I’ve been planning my summer reading for some time now, expecting to have time during recuperation to read more than is usual. So I was delighted to discover that 2 of my favourite writers were publishing new novels in May/June, one of them is Leif Enger. His first novel, six years ago, was Peace Like a River which impacted me profoundly – a beautitful novel of grace and justice, with a stunning conclusion.
So Brave is the difficult second novel and I think Enger is conscious of this in the plot line. The winsome narrator is Monte Becket, a writer in Minnesota in 1915 who was a surprise runaway success with a story he wrote. On a promise for a second, he tries to concoct a story from his imagination but consistently falls short. Given that one of the storylines rejected is very similar to the plot of Peace Like A River, I guess we can assume there is some autobiographical element to So Brave.
The story unfolds in a journey south with a companion with an unknown past named Glendon Hale, pursued by a relentless and brutal former Pinkerton detective Charles Siringo. (Siringo’s brutality and indestructability reminded me of “No Country for Old Men’).
I chime with Enger’s view of the world. The story is a bit of a romp, a tale of derring-do and the type of old fashioned yarn that is perhaps quite rare these days. There’s no real mystery in the ending, you can see it coming from afar, but the book satisfies for all that. There’s a funny conversation on literary criticism between Beckett and a policeman named Royal Davies. Writers do their readers no favours he says, by letting them believe that life is adventure. Becket, and I guess we may say Enger, writes in response:
I take issue with Royal, much as I came to like him; violent and doomed as this world might be, a romance it certainly is.”
One writer in particular is the subject of conversation the imaginary BS Ample, who shuns romanticism in favour of pragmatic realism. Is there a joke in his name?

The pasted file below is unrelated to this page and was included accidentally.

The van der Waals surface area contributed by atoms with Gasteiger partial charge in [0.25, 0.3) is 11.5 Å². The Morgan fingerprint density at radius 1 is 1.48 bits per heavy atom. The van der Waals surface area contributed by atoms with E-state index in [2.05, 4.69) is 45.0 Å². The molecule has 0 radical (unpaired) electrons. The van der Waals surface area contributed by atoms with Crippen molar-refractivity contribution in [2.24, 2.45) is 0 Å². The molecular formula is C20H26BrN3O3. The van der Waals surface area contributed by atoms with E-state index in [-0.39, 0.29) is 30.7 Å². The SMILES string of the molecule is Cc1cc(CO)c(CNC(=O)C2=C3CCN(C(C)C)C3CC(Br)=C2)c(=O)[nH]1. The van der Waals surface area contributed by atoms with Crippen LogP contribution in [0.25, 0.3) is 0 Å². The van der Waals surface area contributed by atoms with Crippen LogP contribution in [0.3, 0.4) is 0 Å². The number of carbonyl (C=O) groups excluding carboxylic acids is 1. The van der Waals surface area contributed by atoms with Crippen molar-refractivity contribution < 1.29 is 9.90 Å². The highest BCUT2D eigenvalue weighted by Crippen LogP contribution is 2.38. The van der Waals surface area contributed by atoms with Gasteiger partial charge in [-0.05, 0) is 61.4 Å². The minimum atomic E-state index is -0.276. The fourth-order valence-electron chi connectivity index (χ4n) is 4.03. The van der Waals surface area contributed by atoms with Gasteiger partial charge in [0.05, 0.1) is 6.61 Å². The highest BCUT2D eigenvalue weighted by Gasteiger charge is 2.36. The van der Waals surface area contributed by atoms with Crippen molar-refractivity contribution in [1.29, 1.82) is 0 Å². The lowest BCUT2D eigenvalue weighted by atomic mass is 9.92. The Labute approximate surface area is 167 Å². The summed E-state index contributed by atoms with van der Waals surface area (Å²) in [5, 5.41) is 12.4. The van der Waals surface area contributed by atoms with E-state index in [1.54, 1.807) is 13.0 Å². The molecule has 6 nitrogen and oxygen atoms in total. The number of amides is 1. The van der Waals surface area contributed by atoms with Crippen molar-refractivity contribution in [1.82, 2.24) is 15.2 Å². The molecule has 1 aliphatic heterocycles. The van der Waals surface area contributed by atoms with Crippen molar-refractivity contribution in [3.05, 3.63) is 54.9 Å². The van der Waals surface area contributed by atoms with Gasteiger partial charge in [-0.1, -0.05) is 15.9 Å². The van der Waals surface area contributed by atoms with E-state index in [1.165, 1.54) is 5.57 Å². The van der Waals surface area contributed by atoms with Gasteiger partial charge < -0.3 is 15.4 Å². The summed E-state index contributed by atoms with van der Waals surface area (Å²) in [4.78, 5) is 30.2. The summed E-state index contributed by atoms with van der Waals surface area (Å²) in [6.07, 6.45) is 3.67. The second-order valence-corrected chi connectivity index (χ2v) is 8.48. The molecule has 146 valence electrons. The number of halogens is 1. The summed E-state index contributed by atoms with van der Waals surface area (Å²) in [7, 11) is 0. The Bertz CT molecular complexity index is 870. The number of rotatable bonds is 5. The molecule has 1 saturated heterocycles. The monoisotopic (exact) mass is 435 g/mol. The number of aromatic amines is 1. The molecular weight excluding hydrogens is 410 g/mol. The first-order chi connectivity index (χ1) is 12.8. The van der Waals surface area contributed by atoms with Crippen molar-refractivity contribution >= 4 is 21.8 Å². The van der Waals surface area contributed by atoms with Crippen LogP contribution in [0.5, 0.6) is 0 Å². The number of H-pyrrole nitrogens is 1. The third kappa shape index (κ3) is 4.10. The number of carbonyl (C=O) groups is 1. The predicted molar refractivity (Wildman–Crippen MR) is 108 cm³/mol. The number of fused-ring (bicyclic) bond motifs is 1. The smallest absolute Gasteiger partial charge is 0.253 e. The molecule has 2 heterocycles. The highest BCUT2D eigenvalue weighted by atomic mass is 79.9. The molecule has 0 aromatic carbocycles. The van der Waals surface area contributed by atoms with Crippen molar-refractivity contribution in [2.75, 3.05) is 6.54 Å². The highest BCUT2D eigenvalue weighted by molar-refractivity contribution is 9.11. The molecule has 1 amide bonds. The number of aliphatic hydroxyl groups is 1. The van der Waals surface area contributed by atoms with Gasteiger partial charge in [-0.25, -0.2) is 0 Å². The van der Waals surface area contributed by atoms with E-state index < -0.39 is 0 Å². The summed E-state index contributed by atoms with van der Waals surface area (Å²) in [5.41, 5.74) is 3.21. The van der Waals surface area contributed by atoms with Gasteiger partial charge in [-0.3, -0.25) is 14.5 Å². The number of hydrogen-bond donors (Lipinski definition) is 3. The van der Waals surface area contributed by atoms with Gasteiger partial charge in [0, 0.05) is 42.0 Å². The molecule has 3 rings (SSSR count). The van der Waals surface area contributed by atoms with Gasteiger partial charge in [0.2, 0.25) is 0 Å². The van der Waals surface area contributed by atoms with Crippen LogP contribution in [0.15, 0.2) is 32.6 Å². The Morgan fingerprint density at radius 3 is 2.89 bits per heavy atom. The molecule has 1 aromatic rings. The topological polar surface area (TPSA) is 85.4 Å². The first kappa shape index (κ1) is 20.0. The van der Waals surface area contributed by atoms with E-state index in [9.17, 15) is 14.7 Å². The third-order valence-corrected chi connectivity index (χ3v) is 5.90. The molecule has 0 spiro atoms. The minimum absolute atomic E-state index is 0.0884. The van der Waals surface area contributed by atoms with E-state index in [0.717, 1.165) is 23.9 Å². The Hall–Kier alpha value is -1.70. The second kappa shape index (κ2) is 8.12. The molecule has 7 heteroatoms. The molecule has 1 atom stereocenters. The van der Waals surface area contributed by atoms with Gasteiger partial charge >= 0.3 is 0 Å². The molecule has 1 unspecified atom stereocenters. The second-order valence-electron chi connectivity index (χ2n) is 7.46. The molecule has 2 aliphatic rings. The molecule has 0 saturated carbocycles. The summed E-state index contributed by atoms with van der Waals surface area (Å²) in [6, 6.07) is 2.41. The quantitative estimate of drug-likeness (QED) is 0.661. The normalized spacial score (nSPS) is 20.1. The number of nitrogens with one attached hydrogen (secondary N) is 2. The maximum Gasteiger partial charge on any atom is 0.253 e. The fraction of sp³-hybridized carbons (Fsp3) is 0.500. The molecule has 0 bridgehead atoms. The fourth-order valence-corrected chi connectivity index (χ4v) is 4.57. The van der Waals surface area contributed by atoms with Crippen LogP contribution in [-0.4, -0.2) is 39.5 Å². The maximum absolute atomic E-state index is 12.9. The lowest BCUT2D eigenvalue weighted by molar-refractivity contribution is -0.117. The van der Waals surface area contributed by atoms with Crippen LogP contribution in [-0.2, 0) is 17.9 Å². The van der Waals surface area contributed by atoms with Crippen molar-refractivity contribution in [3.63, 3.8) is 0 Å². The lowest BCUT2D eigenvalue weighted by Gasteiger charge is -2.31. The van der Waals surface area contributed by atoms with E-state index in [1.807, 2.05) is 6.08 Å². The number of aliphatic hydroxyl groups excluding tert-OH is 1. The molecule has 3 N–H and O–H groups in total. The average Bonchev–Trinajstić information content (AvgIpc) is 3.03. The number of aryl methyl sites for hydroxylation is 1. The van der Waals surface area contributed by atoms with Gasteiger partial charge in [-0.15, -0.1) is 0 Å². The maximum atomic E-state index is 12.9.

It’s not that Enger shuns darkness in the novel, both Siringo and young man Hood Roberts display capricious and cold violence. He also allows for the chance tragedies of accident and weather. But through it all grace shines.
Lying in the bed in hospital, where I read this book, the surprising appearances of grace are what caused me to close the book several times and reflect on what I had read. Early in the book, Becket apprentices himself to Hale who is building a boat. Hale works from plans in his head, feeling the lines of the boat emerge beneath his fingers as he planes the wood. Becket remarks on the graceful lines of the boat uncovered by Hale’s loving work. Hale remarks,
They are decent lines..you can see the sheer now, the curve. A line only gets grace when it curves, you know.
With that line I was sold on this book. I guess the curve my life has taken over the last year was unexpected. Previous there had been a reasonably unbroken, straight line in which God had been transparently good to me and my family. My health had never been the line I expected to bend from true. But here I was in hospital. And here was a sentence which gave me hope. The possibility of beauty emerging from the line as it bends under pressure.
But doesn’t break.
Late in the book, Hales asks Becket to baptise him in the river as a form of insurance policy. Becket, who struggles with faith reluctantly agrees and finds himself standing in the middle of the cold river, terrified by the creatures swimming round him and brushing against his legs, confused by the task he must now fulfil, to immerse Hale in the river and say a prayer over him.
The river ran around us. It was an absurd situation for an ambivalent fellow like myself – numb to the eyeballs, dispensing a grace I couldn’t even describe.
Well, the river has run round my family and me in recent months. Its force has bent us all out of shape at times, and moved us in directions and to places we never really expected. But there is grace here to be dispensed. Indeed, there is grace being dispensed. Grace we struggle to describe.
But for which we are grateful.